LGBTQ is an initialism (an abbreviation made from initials) created to give a name to people with atypical sexual orientation, gender expression, or sexual physiology.
Origins: The Challenge of Naming
The LGBTQ initialism was created in an effort to be as inclusive as possible without recklessly collapsing distinct identities under a single moniker. More letters have been added over the years, along with the original four:
G – Gay
L – Lesbian
B – Bisexual
T – Transgendered or Trans,
Q – Queer or Questioning
U – Unsure or Union
I – Intersex
A – Allies or Asexual
P – Pansexual or Polyamorous
2S (TS) – Two-Spirit
O – Omnisexual or Other
The effort to apply a blanket name to the entire community of Gay-related groups has been rich ground for innovation, and there is no consensus of what the initials should be. Using the acronym suggests compartmentalizing various groups apart from each other without recognizing that people may identify with more than one category, or with none of them.
The potential for the initialism to become unwieldy has been an issue for the community. In Gay folk speech, one of the names for the acronym has been alphabet soup, referring to an almost indecipherable mass of seemingly random letters that is not understood outside of a few politically correct activists. As such, the acronym may do the opposite of what it was designed to do: its opaqueness may render the entire collective invisible.
The sequence of the letters created its own controversy. People are not in total agreement whether the order should begin with a gender-neutral term (Gay) that has not always been gender-neutral (after Stonewall, “gay” became equivalent to “gay male”), or with Lesbian, a group that faces double discrimination of sex and orientation. Because the history of Gay Liberation includes marginalizing women and putting women in a lesser category, L comes before G in most forms of the acronym.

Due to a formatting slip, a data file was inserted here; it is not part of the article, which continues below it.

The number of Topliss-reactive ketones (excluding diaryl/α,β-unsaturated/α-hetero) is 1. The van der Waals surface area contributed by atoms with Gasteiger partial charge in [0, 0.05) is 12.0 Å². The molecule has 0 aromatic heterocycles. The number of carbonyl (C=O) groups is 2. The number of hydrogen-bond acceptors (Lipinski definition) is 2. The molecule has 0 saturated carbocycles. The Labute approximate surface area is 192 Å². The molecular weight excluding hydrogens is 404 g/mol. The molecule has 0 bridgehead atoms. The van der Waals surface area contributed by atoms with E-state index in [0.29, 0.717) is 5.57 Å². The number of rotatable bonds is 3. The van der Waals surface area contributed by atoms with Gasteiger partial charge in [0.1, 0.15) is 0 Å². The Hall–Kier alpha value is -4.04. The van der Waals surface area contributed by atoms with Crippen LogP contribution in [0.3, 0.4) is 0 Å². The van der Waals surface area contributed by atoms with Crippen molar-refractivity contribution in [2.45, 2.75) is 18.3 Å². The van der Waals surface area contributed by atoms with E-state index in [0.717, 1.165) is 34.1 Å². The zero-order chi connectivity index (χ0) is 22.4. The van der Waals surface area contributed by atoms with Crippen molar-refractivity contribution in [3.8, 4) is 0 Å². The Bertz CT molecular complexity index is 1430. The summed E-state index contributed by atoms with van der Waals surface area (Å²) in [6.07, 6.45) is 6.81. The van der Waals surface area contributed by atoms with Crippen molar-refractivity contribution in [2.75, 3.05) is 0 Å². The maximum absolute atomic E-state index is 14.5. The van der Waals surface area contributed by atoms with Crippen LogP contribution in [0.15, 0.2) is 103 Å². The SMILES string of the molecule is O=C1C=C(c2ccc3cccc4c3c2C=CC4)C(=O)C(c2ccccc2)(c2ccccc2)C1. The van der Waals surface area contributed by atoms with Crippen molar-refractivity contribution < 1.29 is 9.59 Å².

Some groups place “Gay” further down the sequence in favor of other identities. That practice is usually a sign that those groups identify “Gay” with “born male,” and are striving to minimize patriarchal discourse and heteronormal dichotomies within the community.
Letters of Reference
Some disparate groups identify using the same letter. “Transgendered,” “transsexual,” and “transvestite” are interrelated terms, though not synonymous – nevertheless, the term Trans has been used to represent all three. “Questioning” is sometimes represented as distinct from “Queer” by use of a question mark, in the process causing confusion for the reader (“I just donated to the local LGBTQ? civil rights organization.”). Straight Allies are sometimes referenced with an S followed by an A, but that could cause confusion if the A is taken to mean “Asexual.” The all-inclusive O for Other creates the most ironic of problems for an effort to include as many people as possible. Although O has been used for those who are isolated and alienated for being different, it also resembles a nameless “miscellaneous” category. In addition, “other” is often used in reference to detrimental marginalizing, as in a group being “Othered.”
LGBT and LGBTQ are the most commonly used variations (perhaps for their brevity), however other variants can be found, particularly among organizations. In 2010, this list included GLBTA (University of Iowa), LGBTQA (University of Vermont), LGBTQI (University of California-San Diego), and LGBTTIQQ2S (Toronto Pride). LGBTTTQ?UIASAP2SOOU has yet to catch on anywhere.
National Gay and Lesbian Journalists Association Stylebook. http://www.nlgja.org/resources/stylebook.html, accessed July 2010.
GLBT Student Pride Network Directory of Campus Organizations. http://www.glbtstudentpride.com/United%20States%20Colleges/unitedstates.htm, accessed July 2010.
LGBTQIA Glossary – UC Davis LGBT Student Resource Center. http://lgbtcenter.ucdavis.edu/lgbt-education/lgbtqia-glossary, accessed July 2010.